Congress will soon approve Keystone, say Republicans
The new Republican Senate leadership seems to be holding true to its word: Approval for the Keystone XL pipeline will top the 2015 legislative agenda. The head of the Energy and Natural Resources Committee, Sen. Lisa Murkowski (R-Alaska), plans to hold a hearing on the pipeline on Wednesday and introduce a bill to approve it on Thursday.
A pro-Keystone bill came one vote short of passing in the Senate in November — and that was back when Democrats were still in control. This time, Republicans say, newly elected senators such as Shelley Moore Capito (R-W.Va.) and Joni Ernst (R-Iowa) will ensure that there are at least 60 votes, enough to overcome the threat of a filibuster and pass the legislation. But Senate leadership likely still won’t have the 67 votes they’d need to overcome a veto by President Obama, should he issue one.
So, assuming Keystone clears Congress in the next few weeks, how will Obama respond? The president has repeatedly put off making a call on the controversial pipeline, saying he’s waiting for the State Department to finish its assessment of the project. Toward the end of 2014, he was sounding like he wasn’t much a fan — when a Washington Post reporter asked Obama about Keystone last month, he responded that the project would have little positive effect in the U.S.:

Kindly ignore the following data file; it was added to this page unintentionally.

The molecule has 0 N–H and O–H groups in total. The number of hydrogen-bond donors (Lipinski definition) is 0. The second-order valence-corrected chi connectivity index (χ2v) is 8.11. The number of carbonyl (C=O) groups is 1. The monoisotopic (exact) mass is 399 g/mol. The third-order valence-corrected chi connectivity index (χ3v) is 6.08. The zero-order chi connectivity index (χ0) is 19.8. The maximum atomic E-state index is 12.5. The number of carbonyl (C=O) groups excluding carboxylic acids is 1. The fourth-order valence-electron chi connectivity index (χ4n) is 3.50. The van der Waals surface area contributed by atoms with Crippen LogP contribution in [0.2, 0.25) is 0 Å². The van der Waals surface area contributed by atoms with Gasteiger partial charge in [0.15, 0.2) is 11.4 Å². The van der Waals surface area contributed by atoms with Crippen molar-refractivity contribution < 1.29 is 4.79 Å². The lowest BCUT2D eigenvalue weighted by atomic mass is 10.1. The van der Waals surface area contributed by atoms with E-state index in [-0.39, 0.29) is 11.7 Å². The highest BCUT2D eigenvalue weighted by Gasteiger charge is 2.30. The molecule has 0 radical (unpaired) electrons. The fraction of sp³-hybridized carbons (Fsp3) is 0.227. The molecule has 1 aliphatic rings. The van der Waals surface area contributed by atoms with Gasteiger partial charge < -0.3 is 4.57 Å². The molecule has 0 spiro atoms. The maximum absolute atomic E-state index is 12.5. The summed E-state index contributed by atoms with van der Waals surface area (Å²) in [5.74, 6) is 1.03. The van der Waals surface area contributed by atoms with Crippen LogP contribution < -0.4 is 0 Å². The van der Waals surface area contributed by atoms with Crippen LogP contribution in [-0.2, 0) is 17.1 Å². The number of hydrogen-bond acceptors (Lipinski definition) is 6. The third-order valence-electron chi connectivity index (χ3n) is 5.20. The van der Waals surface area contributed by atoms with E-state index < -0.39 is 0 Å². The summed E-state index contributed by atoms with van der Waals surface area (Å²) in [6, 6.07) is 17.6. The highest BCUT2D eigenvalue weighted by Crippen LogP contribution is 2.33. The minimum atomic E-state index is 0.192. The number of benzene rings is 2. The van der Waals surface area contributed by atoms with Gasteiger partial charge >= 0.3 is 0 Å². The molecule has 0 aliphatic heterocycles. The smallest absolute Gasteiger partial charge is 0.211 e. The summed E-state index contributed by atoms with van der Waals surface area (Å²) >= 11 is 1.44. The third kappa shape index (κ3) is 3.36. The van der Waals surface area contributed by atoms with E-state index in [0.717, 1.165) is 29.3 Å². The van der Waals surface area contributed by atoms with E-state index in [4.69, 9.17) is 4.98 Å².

“[S]ometimes the way this gets sold is, let’s get this oil and it’s going to come here and the implication is that’s gonna lower oil prices here in the U.S. It’s not. There’s a global oil market. It’s very good for Canadian oil companies and it’s good for the Canadian oil industry, but it’s not going to be a huge benefit to U.S. consumers. It’s not even going to be a nominal benefit to U.S. consumers.”
This would seem to suggest that when Republicans try to force Obama’s hand on the project, they can expect a veto — or at least that’s what climate hawks are hoping.
Keystone is also facing another challenge: Its path through Nebraska is held up by that state’s Supreme Court, which is currently deciding whether the governor wrongly cleared the way for the pipeline through a special legislative session in 2012, instead of letting the state’s Public Service Commission, which usually handles those decisions, make the call. The Nebraska court’s ruling is also expected very soon.